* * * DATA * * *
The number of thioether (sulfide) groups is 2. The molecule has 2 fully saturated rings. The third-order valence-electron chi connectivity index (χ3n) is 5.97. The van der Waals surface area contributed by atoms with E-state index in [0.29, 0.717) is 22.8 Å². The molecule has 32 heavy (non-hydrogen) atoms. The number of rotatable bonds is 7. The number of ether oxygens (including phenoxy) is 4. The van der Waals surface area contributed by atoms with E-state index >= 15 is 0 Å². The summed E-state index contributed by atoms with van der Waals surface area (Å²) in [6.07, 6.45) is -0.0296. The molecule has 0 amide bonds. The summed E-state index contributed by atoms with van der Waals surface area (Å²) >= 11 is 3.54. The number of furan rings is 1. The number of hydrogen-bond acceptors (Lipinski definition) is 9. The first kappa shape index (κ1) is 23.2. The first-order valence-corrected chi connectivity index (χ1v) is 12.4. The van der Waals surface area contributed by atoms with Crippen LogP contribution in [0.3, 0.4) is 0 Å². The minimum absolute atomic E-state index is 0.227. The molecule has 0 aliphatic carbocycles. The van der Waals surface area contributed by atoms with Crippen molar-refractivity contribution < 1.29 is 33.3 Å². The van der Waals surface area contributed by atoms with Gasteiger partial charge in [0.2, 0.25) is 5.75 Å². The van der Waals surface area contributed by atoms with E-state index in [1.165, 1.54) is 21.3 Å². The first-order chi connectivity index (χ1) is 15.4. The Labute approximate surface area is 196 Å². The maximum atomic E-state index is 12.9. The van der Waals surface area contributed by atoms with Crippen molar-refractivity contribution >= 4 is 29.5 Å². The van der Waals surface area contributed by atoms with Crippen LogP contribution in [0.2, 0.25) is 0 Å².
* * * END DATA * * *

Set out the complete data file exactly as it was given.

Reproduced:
The number of thioether (sulfide) groups is 2. The molecule has 2 fully saturated rings. The third-order valence-electron chi connectivity index (χ3n) is 5.97. The van der Waals surface area contributed by atoms with E-state index in [0.29, 0.717) is 22.8 Å². The molecule has 32 heavy (non-hydrogen) atoms. The number of rotatable bonds is 7. The number of ether oxygens (including phenoxy) is 4. The van der Waals surface area contributed by atoms with E-state index >= 15 is 0 Å². The summed E-state index contributed by atoms with van der Waals surface area (Å²) in [6.07, 6.45) is -0.0296. The molecule has 0 amide bonds. The summed E-state index contributed by atoms with van der Waals surface area (Å²) >= 11 is 3.54. The number of furan rings is 1. The number of hydrogen-bond acceptors (Lipinski definition) is 9. The first kappa shape index (κ1) is 23.2. The first-order valence-corrected chi connectivity index (χ1v) is 12.4. The van der Waals surface area contributed by atoms with Crippen LogP contribution in [0.3, 0.4) is 0 Å². The minimum absolute atomic E-state index is 0.227. The molecule has 0 aliphatic carbocycles. The van der Waals surface area contributed by atoms with Crippen molar-refractivity contribution < 1.29 is 33.3 Å². The van der Waals surface area contributed by atoms with Gasteiger partial charge in [0.2, 0.25) is 5.75 Å². The van der Waals surface area contributed by atoms with E-state index in [1.165, 1.54) is 21.3 Å². The first-order chi connectivity index (χ1) is 15.4. The Labute approximate surface area is 196 Å². The maximum atomic E-state index is 12.9. The van der Waals surface area contributed by atoms with Crippen molar-refractivity contribution >= 4 is 29.5 Å². The van der Waals surface area contributed by atoms with Crippen LogP contribution in [0.2, 0.25) is 0 Å².